To have an insight of the world of Apsara dancing, we had the chance to meet and interview two passionate and experienced Apsara dancers and teachers in Cambodia:
- Mrs Kim Boran 54 years old living in Siem Reap
- Miss Sen Pich 27 years old, she opened an Apsara dancing school in Phnom Penh
1. Can you introduce yourself and tell us how and when you decided to become an Apsara dancer?
KB: My name is Kim Boran, I was born in 1950 and grew up in Phnom Penh city. In 1958 , I started learning dancing at the Royal Palace in Phnom Penh. At that time, I could join dancing class only once a week. Later on, at the age of 12 years old, I begged my mother to leave public school for dancing school only. My first performance as an Apsara dancer was when I was 23 years old, randomly when one member of the Royal Apsara dancers team was absent! They selected me instead. At the end, I was noticed by became the King Norom Sihanouk who said that I was the most attractive. I then became famous and decided to open a dancing school in Siem Reap after the Pol Pot regime in 1990. From 1993, my students have been performing Apsara dance in restaurants and hotels but also in France, Japan, America and Australia.
SP: My name is Sen Pich, I'm a 27 year-old Cambodian lady. I began Apsara dancing 20 years ago in Site 2, the refugee camp at the Thai border. Some dancers from the Royal Ballet were refugees too and they proposed lessons to the young people. I tried and I loved it!
2. How many years must one practice before becoming a professional Apasara dancer?
KB: It really takes time to learn to be a dancer. It depends on your talent also. Personnally, I had spent 11 years learning before being part of the Apsara Dancers team in 1973. You need to know 4500 basic gestures to be a good dancer.
SP: You can "understand" the dance in 1 month and start mastering some gestures after practicing for 3 months 4 times a week. But to have the perfect gesture… it takes a lot of time.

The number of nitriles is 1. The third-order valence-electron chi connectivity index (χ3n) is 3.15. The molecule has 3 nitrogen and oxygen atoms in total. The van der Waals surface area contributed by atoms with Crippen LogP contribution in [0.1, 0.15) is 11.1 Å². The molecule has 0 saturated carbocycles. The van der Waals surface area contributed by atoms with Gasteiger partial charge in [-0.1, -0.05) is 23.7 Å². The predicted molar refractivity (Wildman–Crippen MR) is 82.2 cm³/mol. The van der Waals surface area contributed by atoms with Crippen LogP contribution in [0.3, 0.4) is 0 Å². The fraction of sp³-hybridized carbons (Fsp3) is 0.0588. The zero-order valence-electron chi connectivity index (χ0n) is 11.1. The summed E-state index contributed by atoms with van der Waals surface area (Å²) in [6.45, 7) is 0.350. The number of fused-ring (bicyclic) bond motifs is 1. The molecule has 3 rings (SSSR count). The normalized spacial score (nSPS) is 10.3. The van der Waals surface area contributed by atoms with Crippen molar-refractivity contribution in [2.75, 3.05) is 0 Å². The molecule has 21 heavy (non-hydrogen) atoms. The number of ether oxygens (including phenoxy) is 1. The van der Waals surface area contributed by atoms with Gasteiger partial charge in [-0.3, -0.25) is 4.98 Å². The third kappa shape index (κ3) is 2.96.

3. The Apsara dance seems to be composed of numerous gestures rather than “steps”. Do these gestures have a special meaning?
KB: The Apsara gesture is called "celestial gesture" in the Apsara dance. It is significant of the beauty of the Khmer lady and the symbol of the Khmer Nation since Angkor period.
SP: The hand gestures in Khmer classical dance are called "kbach" (meaning). The hand gestures form a sort of alphabet and represent various things from nature such as fruit, flowers and leaves. They are used in different combinations and transitions in accordance with movements of the legs and feet, to convey different thoughts and concepts. The way in which they are presented, the position of the arm and the position of the hand relative to the arm can also affect their meaning. In addition to that, there are also numerous Apsara dances with different interpretations: Robam tep apsara, Robam chun por, folk dance… .
4. Why do you like working with travel agencies and performing in front of tourists?
KB: I really love working with travel agents and as well as teaching children how to dance. By doing so, I wish that the Khmer art and culture will be alive forever.
SP: I love to be an ambassador of my culture and my country. I'm so happy to help the foreigners to understand better Cambodia! Also discussion with foreigners are very interesting because I learn about other cultures!
5. What is your most remarkable memory during one of your performances?
KB: My first performance with the Royal Apsara Dance troop of course, in front of the princess Norodom Bopha Devi and the King Norodom Sihanouk. I was the smallest dancer but the most appreciated by the King.
SP: Years ago I had the opportunity to dance in front of the King Norodom Sihanouk and the Princess Norodom Buppha Devi at Wat Phnom. It was particularly impressive as the King represents the culture and the princess is the best Apsara Dancer ever!
6. How is considered the job of “Apsara dancer” in the current Cambodian society? Are the young generations still interested in this art?
KB: But the image of the dancer is not so good in the local society. Some of the local people prohibit to their children to learn dancing. They think it is not good for their girls who go out of the home at night to train or perform. For the young generations, I think that only the ones in the countryside still love the Apsara dance and are interested by this art.
SP: I receive a lot of nice messages. In spite of our sad history from the 80's, people are still proud to be Khmer but sometimes they are a little lost about what it means to be Khmer. The Apsara dance is 100% Khmer like the Angkor Temple so people appreciate.